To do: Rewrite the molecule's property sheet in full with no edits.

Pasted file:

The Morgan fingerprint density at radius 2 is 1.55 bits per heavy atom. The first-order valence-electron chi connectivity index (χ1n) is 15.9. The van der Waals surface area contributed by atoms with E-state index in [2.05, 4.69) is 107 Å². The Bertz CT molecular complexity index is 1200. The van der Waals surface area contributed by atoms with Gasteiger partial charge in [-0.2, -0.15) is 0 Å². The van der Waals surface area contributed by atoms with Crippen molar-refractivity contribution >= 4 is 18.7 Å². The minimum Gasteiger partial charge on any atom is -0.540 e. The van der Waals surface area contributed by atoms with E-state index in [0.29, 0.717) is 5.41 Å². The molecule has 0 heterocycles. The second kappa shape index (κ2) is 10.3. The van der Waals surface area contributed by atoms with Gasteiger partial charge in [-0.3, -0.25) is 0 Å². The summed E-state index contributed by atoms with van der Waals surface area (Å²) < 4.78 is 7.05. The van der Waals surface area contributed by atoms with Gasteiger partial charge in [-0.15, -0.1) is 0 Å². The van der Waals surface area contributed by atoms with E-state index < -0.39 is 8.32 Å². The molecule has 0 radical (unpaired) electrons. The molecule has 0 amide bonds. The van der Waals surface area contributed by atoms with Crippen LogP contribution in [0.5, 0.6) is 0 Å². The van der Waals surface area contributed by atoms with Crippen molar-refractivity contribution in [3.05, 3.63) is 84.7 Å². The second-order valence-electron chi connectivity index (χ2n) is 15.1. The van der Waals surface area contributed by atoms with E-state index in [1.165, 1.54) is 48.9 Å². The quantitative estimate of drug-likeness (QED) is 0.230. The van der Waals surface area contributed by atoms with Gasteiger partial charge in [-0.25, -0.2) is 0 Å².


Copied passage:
The Morgan fingerprint density at radius 2 is 1.55 bits per heavy atom. The first-order valence-electron chi connectivity index (χ1n) is 15.9. The van der Waals surface area contributed by atoms with E-state index in [2.05, 4.69) is 107 Å². The Bertz CT molecular complexity index is 1200. The van der Waals surface area contributed by atoms with Gasteiger partial charge in [-0.2, -0.15) is 0 Å². The van der Waals surface area contributed by atoms with Crippen molar-refractivity contribution >= 4 is 18.7 Å². The minimum Gasteiger partial charge on any atom is -0.540 e. The van der Waals surface area contributed by atoms with E-state index in [0.29, 0.717) is 5.41 Å². The molecule has 0 heterocycles. The second kappa shape index (κ2) is 10.3. The van der Waals surface area contributed by atoms with Gasteiger partial charge in [-0.3, -0.25) is 0 Å². The summed E-state index contributed by atoms with van der Waals surface area (Å²) < 4.78 is 7.05. The van der Waals surface area contributed by atoms with Gasteiger partial charge in [-0.15, -0.1) is 0 Å². The van der Waals surface area contributed by atoms with E-state index < -0.39 is 8.32 Å². The molecule has 0 radical (unpaired) electrons. The molecule has 0 amide bonds. The van der Waals surface area contributed by atoms with Crippen LogP contribution in [0.5, 0.6) is 0 Å². The van der Waals surface area contributed by atoms with Crippen molar-refractivity contribution in [3.05, 3.63) is 84.7 Å². The second-order valence-electron chi connectivity index (χ2n) is 15.1. The van der Waals surface area contributed by atoms with E-state index in [1.165, 1.54) is 48.9 Å². The quantitative estimate of drug-likeness (QED) is 0.230. The van der Waals surface area contributed by atoms with Gasteiger partial charge in [-0.25, -0.2) is 0 Å².